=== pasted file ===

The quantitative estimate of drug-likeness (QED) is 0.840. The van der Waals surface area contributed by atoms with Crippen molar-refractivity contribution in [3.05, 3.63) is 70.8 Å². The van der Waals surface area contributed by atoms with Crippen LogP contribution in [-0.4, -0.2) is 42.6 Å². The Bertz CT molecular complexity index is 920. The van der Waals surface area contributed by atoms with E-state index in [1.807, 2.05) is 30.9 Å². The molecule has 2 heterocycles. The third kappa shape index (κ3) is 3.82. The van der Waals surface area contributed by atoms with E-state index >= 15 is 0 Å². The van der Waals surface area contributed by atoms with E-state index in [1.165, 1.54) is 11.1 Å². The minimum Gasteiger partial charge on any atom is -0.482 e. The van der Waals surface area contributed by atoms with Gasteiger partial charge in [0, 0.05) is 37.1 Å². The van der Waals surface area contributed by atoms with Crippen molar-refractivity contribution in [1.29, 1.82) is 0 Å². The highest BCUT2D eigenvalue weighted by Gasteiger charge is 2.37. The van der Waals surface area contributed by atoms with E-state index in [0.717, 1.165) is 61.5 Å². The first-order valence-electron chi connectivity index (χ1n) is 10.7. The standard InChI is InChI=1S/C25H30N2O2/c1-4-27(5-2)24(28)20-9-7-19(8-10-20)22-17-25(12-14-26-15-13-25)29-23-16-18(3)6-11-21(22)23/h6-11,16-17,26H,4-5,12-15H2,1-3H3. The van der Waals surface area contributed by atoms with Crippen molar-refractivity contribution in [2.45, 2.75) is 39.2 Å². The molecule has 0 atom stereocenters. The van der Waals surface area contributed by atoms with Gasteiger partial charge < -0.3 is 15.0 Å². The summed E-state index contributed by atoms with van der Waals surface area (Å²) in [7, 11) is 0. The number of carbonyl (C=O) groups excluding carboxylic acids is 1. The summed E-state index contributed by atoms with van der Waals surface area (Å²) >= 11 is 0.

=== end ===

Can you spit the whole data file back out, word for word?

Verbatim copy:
The quantitative estimate of drug-likeness (QED) is 0.840. The van der Waals surface area contributed by atoms with Crippen molar-refractivity contribution in [3.05, 3.63) is 70.8 Å². The van der Waals surface area contributed by atoms with Crippen LogP contribution in [-0.4, -0.2) is 42.6 Å². The Bertz CT molecular complexity index is 920. The van der Waals surface area contributed by atoms with E-state index in [1.807, 2.05) is 30.9 Å². The molecule has 2 heterocycles. The third kappa shape index (κ3) is 3.82. The van der Waals surface area contributed by atoms with E-state index >= 15 is 0 Å². The van der Waals surface area contributed by atoms with E-state index in [1.165, 1.54) is 11.1 Å². The minimum Gasteiger partial charge on any atom is -0.482 e. The van der Waals surface area contributed by atoms with Gasteiger partial charge in [0, 0.05) is 37.1 Å². The van der Waals surface area contributed by atoms with Crippen molar-refractivity contribution in [1.29, 1.82) is 0 Å². The highest BCUT2D eigenvalue weighted by Gasteiger charge is 2.37. The van der Waals surface area contributed by atoms with E-state index in [0.717, 1.165) is 61.5 Å². The first-order valence-electron chi connectivity index (χ1n) is 10.7. The standard InChI is InChI=1S/C25H30N2O2/c1-4-27(5-2)24(28)20-9-7-19(8-10-20)22-17-25(12-14-26-15-13-25)29-23-16-18(3)6-11-21(22)23/h6-11,16-17,26H,4-5,12-15H2,1-3H3. The van der Waals surface area contributed by atoms with Crippen molar-refractivity contribution in [2.45, 2.75) is 39.2 Å². The molecule has 0 atom stereocenters. The van der Waals surface area contributed by atoms with Gasteiger partial charge < -0.3 is 15.0 Å². The summed E-state index contributed by atoms with van der Waals surface area (Å²) in [7, 11) is 0. The number of carbonyl (C=O) groups excluding carboxylic acids is 1. The summed E-state index contributed by atoms with van der Waals surface area (Å²) >= 11 is 0.